San Rafael, CA – The ongoing public discussion about the possible renaming of Sir Francis Drake Boulevard in Marin County continues January 25 with an online session with Marin County Supervisors Dennis Rodoni and Katie Rice.
The boulevard, one of Marin’s primary east-west thoroughfares, has been the topic of several earlier sessions in light of deep public discourse on civil rights, historical record, and its namesake’s documented history as a 16th century slave trader. An organized grassroots effort to rename the road has surfaced over the past year.
The two Supervisors have worked with a cross-jurisdictional working group comprised of council representatives from each of the cities and towns through which Sir Francis Drake Boulevard runs – Larkspur, Ross, San Anselmo, and Fairfax. The group has guided the process to date. In the coming months, each jurisdiction representative will engage with their respective communities. The process will conclude with a public hearing in each jurisdiction to decide whether to rename the road within that jurisdiction. The five agencies agreed to complete this Phase 1 by March 31.
The January 25 session will start at 6 p.m. and will be closed captioned, offer Spanish translation and ASL/CDI interpretation (available via Zoom webinar ID: 994 2269 4295; Password: 212141). The session will be recorded and shared at a later time. The meeting will include a summary of outreach to date, presentation of the research gathered (such as costs and impacts to businesses/residents), historical information on naming of road, and a Q&A panel to hear from businesses/residents along the corridor in unincorporated areas. Answers to frequently asked questions are already online.
Rodoni, now the President of the Board of Supervisors, represents West Marin, where the boulevard winds through Point Reyes National Seashore and ends at the Point Reyes Lighthouse. He also represents residents in the Larkspur Landing, Quentin Village, and eastern San Rafael areas where that section of Drake Boulevard connects with Highway 580. Rice represents residents in the lower and upper Ross Valley, through which Drake Boulevard serves as the primary transportation artery.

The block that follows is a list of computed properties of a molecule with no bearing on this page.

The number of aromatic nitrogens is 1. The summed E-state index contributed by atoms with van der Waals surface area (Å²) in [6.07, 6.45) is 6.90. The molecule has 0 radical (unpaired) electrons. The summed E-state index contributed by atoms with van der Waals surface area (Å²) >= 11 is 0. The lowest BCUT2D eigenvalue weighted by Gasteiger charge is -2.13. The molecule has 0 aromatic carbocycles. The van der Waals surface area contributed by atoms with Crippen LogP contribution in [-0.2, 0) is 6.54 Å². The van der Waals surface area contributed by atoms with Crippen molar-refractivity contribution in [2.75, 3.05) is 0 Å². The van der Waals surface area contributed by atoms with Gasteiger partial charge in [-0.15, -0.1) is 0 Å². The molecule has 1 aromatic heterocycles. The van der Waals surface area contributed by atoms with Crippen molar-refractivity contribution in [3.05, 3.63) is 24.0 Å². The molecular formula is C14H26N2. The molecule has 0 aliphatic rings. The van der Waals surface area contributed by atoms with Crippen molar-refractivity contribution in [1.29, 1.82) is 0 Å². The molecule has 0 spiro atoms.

Rodoni and Rice co-hosted an online listening session in June 2020 and a learning session with historians and representatives of Federated Tribe Graton Rancheria representing the Coast Miwok in August 2020. Visit the Marin County Free Library’s Drake Boulevard History Resource Page to review the June 26 listening session in both English and Spanish as well as online resources gathered by MCFL about Sir Francis Drake, about the Boulevard, and about Coast Miwok history.
The County of Marin’s Department of Public Works (DPW) maintains 35.3 miles of the boulevard’s 42.9 miles of pavement. In addition to towns and cities, Drake Boulevard runs through the unincorporated areas of Greenbrae, Kentfield, Woodacre, San Geronimo, Forest Knolls, Lagunitas, Olema, Inverness Park and Inverness.
Drake, an English explorer, is believed to have anchored his ship off Marin’s Pacific Coast and made landfall in 1579. According to History.com, Drake participated in some of the earliest English slaving voyages to Africa starting in 1567, and he earned a reputation for his piracy against Spanish ships and possessions.
The road was labeled with several previous names before it became Sir Francis Drake Highway in 1929 as a marketing ploy to attract tourists to Marin. Local historian Dewey Livingston documented the saga in an essay shared with the Marin County Free Library.
The Town of Ross has already said “NO” to the county in renaming the boulevard. Also, Supervisor Rice has already said she wants the boulevard renamed.